James Madison wrote of this in the Federalist No. 10, “There are again two methods of removing the causes of faction: the one, by destroying the liberty which is essential to its existence; the other, by giving to every citizen the same opinions, the same passions, and the same interests. It could never be more truly said than of the first remedy, that it was worse than the disease. Liberty is to faction what air is to fire, an aliment without which it instantly expires. But it could not be less folly to abolish liberty, which is essential to political life, because it nourishes faction, than it would be to wish the annihilation of air, which is essential to animal life, because it imparts to fire its destructive agency.”
Madison continued, “The second expedient is as impracticable as the first would be unwise. As long as the reason of man continues fallible, and he is at liberty to exercise it, different opinions will be formed. As long as the connection subsists between his reason and his self-love, his opinions and his passions will have a reciprocal influence on each other; and the former will be objects to which the latter will attach themselves. The diversity in the faculties of men, from which the rights of property originate, is not less an insuperable obstacle to a uniformity of interests. The protection of these faculties is the first object of government.”
Here, Madison is noting that factions and differing opinions are all a part of liberty, and that government’s foremost job is to protect liberty. But it is also the job of society to protect liberty as well. To create the conditions for it. Again it is not an easy task. As Mill noted, “There is a limit to the legitimate interference of collective opinion with individual independence; and to find that limit, and maintain it against encroachment, is as indispensable to a good condition of human affairs as protection against political despotism.”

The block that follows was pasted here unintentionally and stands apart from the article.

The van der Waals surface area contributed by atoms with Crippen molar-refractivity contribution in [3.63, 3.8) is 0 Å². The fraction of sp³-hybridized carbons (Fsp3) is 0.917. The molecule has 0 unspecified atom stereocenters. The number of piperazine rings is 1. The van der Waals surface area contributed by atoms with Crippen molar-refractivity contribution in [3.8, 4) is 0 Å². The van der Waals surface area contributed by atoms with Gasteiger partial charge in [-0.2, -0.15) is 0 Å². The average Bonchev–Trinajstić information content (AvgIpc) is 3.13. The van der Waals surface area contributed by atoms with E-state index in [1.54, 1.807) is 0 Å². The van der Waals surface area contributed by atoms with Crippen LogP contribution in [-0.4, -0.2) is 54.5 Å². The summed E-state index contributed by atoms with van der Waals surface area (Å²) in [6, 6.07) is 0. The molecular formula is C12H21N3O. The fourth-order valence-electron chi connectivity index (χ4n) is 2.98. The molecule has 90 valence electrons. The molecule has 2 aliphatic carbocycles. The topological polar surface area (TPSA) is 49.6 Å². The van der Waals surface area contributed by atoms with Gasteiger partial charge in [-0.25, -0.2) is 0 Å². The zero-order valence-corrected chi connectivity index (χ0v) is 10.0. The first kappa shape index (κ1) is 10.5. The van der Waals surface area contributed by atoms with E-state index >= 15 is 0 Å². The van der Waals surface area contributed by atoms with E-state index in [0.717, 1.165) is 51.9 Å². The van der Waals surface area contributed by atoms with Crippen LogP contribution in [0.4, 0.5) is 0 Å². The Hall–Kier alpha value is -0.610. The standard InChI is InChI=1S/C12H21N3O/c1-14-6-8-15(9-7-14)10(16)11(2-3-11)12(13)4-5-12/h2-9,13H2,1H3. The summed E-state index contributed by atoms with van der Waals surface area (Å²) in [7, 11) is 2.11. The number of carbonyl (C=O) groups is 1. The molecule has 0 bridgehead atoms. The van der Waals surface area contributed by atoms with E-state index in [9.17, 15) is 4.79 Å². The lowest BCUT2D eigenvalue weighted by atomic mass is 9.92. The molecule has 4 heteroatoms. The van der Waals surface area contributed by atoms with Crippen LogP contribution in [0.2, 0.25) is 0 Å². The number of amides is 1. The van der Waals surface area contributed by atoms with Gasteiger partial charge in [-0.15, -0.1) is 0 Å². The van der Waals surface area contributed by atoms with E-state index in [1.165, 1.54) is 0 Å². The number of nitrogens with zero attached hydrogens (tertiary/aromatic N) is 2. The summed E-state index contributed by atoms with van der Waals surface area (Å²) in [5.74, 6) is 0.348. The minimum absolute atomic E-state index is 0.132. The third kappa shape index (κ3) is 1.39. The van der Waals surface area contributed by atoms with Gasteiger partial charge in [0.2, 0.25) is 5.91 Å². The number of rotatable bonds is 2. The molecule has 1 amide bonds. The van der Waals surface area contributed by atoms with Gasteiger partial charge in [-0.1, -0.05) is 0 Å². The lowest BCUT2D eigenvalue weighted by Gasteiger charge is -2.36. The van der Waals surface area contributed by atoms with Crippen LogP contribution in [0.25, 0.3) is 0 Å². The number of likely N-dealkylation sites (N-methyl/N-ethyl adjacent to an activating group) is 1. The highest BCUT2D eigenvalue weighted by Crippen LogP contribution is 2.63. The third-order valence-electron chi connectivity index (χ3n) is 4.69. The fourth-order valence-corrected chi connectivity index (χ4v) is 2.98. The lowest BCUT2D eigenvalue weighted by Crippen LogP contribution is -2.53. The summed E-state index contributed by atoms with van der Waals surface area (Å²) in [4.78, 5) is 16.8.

What that limit on liberty is Mill called “the principal question of human affairs.”
Mill laid out his principle, which was that “the sole end for which mankind are warranted, individually or collectively, in interfering with the liberty of action of any of their number is self-protection. That the only purpose for which power can be rightfully exercised over any member of a civilized community, against his will, is to prevent harm to others.”
But, as Mill wrote, “If all mankind minus one were of one opinion, and only one person were of the contrary opinion, mankind would be no more justified in silencing that one person than he, if he had the power, would be justified in silencing mankind.”
Indeed. So, let’s try free speech. On Twitter. On Truth. And everywhere else. May the best ideas win.